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home education and GCSE music [title edited at OP's request](8 Posts)
I have no plans to home educate as I am generally happy with my son's school. However he is coming under huge pressure to choose GCSE history instead of GCSE music.
I would love my son to do GCSE music outside school, but its very hard as its a practical subject and you need other people to do group work with. GCSE music is different to grades because there is a composition element and I feel the group work aspect would be valuable to my son in developing his communication skills.
Is GCSE music something that a home educated teen might be interested in? I want my son to be able to get a good clutch of GCSEs so that he can either do sixth form or go to college. The only real life home ed musical family I know see little benefit in doing GCSE music.
I know that plenty of home eduated children are excellent musicians. Do any of them do GCSE music?
I wasn't home educated but had long-term sickness so dropped three GCSEs (my school did 11).
I then did music with my piano tutor instead. It was really good actually and the composition was awful in a class group - basically lots of people taking turns to improvise on glockenspiels etc total cacophony.
Improvisation is better when noodling on an instrument, taking ideas from other music and composing from there etc. It is quite mathematical so can be taught. One thing your DC will have to do is perform a duet so a patient teacher or accompanist is handy to have. I didn't miss out by doing music outside the classroom and the one-to-one teaching meant I got a good grade.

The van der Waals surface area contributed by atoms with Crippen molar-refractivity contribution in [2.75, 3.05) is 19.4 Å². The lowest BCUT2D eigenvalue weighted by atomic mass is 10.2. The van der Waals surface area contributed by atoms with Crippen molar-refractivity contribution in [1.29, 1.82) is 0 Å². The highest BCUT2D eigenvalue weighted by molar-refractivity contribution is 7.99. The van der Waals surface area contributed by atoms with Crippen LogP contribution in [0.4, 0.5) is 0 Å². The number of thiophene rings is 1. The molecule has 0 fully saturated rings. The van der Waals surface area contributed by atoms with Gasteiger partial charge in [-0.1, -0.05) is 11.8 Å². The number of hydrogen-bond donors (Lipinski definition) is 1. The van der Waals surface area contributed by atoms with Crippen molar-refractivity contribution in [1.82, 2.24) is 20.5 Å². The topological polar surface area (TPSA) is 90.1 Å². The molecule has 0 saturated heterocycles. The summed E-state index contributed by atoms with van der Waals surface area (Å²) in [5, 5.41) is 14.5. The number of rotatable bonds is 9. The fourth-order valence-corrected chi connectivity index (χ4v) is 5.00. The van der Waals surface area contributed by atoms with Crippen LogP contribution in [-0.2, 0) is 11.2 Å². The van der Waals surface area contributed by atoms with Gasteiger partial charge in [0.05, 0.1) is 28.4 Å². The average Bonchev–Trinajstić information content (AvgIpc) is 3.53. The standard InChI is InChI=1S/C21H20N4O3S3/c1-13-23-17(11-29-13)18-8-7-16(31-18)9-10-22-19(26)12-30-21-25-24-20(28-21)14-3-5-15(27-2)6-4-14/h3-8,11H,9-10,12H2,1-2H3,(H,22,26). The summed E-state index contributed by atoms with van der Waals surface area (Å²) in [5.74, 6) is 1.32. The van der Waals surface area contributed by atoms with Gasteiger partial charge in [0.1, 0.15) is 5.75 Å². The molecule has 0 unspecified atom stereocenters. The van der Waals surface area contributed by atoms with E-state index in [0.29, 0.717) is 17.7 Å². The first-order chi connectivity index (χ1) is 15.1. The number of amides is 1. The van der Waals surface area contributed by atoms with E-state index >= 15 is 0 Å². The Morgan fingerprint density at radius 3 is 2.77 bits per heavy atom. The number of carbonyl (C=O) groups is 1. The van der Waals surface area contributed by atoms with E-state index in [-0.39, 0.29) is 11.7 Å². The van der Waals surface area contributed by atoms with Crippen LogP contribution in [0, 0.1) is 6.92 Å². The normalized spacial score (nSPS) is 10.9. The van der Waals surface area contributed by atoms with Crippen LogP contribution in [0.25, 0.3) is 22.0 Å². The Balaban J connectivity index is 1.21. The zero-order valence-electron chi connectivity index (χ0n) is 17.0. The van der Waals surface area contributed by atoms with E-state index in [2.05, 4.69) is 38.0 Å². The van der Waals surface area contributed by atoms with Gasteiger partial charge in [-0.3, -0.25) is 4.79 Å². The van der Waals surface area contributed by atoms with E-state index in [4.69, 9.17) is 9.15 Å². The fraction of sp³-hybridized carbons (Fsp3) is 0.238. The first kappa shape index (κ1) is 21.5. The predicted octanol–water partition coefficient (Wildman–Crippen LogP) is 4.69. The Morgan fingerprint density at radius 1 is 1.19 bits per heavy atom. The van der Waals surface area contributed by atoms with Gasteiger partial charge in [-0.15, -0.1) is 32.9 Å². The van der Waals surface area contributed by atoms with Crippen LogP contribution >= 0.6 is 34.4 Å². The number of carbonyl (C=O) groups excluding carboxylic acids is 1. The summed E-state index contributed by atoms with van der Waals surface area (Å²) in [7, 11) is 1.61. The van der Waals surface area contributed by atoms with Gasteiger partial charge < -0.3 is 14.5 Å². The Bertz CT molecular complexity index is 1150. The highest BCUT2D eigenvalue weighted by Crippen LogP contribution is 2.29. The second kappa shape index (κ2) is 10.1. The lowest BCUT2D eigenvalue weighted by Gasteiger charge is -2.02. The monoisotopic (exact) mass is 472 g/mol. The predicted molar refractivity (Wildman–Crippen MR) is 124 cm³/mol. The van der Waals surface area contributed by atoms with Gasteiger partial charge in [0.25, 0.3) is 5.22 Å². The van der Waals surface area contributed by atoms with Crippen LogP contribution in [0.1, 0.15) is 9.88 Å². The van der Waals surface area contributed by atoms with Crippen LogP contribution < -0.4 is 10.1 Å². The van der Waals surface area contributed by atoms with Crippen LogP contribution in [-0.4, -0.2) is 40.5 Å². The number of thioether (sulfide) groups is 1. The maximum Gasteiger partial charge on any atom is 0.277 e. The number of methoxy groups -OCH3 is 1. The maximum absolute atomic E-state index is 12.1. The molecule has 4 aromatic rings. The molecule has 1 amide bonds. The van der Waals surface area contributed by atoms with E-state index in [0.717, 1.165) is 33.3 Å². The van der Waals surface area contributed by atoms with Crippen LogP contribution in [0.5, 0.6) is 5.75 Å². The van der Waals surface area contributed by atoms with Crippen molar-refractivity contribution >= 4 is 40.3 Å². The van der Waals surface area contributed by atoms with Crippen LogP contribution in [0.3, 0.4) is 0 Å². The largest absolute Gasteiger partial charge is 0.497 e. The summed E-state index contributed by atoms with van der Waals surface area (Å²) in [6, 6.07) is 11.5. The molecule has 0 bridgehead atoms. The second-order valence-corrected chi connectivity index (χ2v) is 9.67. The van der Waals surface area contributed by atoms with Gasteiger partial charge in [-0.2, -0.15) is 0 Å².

Grade 5 theory ABRSM in music is good enough to be accepted to do A level music.
Why is he under pressure? Music and history are usually on different "pathways"- could he not do both?
Look at your County Music Service, I have recently moved but both counties I have recent experience of have Saturday music schools where, as well as orchestras and private lessons, there are things like Musicianship, Improvisation, Group Theory and choirs for different levels of ability.
Cost was £10 a week in my old county and I think it is less in the new one but I can't find the forms I filled in. Private tuition cost on top.
I've not seen the new GCSE music syllabus but another issue is that in the old syllabus compositions had to be done as controlled assessments over several weeks in exam style conditions.
Does he want to do history? If not stand firm. My dd will be doing GCSE music - she too particularly enjoys the composition element.
Certainly you didn't used to be able to do GCSE music as a home educator on the old syllabus. However, DD2 got accepted to do A level at the local college no problem at all without GCSE but having grades instead. She had Grade 7 piano/ 6 theory but they'd have taken her with Grade 5 without blinking.
In fact I usually tell my piano pupils not to bother with GCSE music unless they want to for the enjoyment, because it doesn't open any extra doors than a Grade 5 practical and theory would. If he's learning an instrument, I'd concentrate on that instead. If he isn't already quite far ahead in an instrument then, in all honesty, it's hard to do particularly well in GCSE music anyway as part of it is performance based and for a really good composition you need a degree of theoretical knowledge.
I do believe if you're desperate there are a few places offering it as a Saturday school thing Trinity such as Trinity. Their results are amazing - a couple of my pupils have been to their Saturday school and one got an A* at A level with them. However, they tend to cater for the "live breathe sleep music" brigade!